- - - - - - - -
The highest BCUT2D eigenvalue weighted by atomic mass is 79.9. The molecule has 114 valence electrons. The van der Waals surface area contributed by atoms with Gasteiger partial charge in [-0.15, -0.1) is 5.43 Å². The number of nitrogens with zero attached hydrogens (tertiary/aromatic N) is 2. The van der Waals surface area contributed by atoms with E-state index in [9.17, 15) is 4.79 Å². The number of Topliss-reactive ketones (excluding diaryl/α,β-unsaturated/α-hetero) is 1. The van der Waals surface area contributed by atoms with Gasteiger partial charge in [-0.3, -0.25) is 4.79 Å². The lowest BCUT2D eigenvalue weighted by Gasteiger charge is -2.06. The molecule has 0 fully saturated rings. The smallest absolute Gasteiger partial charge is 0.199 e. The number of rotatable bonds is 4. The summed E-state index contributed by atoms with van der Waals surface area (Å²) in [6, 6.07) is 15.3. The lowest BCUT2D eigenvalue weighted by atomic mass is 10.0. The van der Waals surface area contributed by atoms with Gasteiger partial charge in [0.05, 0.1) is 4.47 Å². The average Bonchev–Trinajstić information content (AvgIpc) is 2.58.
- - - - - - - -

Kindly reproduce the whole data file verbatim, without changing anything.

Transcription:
The highest BCUT2D eigenvalue weighted by atomic mass is 79.9. The molecule has 114 valence electrons. The van der Waals surface area contributed by atoms with Gasteiger partial charge in [-0.15, -0.1) is 5.43 Å². The number of nitrogens with zero attached hydrogens (tertiary/aromatic N) is 2. The van der Waals surface area contributed by atoms with E-state index in [9.17, 15) is 4.79 Å². The number of Topliss-reactive ketones (excluding diaryl/α,β-unsaturated/α-hetero) is 1. The van der Waals surface area contributed by atoms with Gasteiger partial charge in [-0.3, -0.25) is 4.79 Å². The lowest BCUT2D eigenvalue weighted by Gasteiger charge is -2.06. The molecule has 0 fully saturated rings. The smallest absolute Gasteiger partial charge is 0.199 e. The number of rotatable bonds is 4. The summed E-state index contributed by atoms with van der Waals surface area (Å²) in [6, 6.07) is 15.3. The lowest BCUT2D eigenvalue weighted by atomic mass is 10.0. The van der Waals surface area contributed by atoms with Gasteiger partial charge in [0.05, 0.1) is 4.47 Å². The average Bonchev–Trinajstić information content (AvgIpc) is 2.58.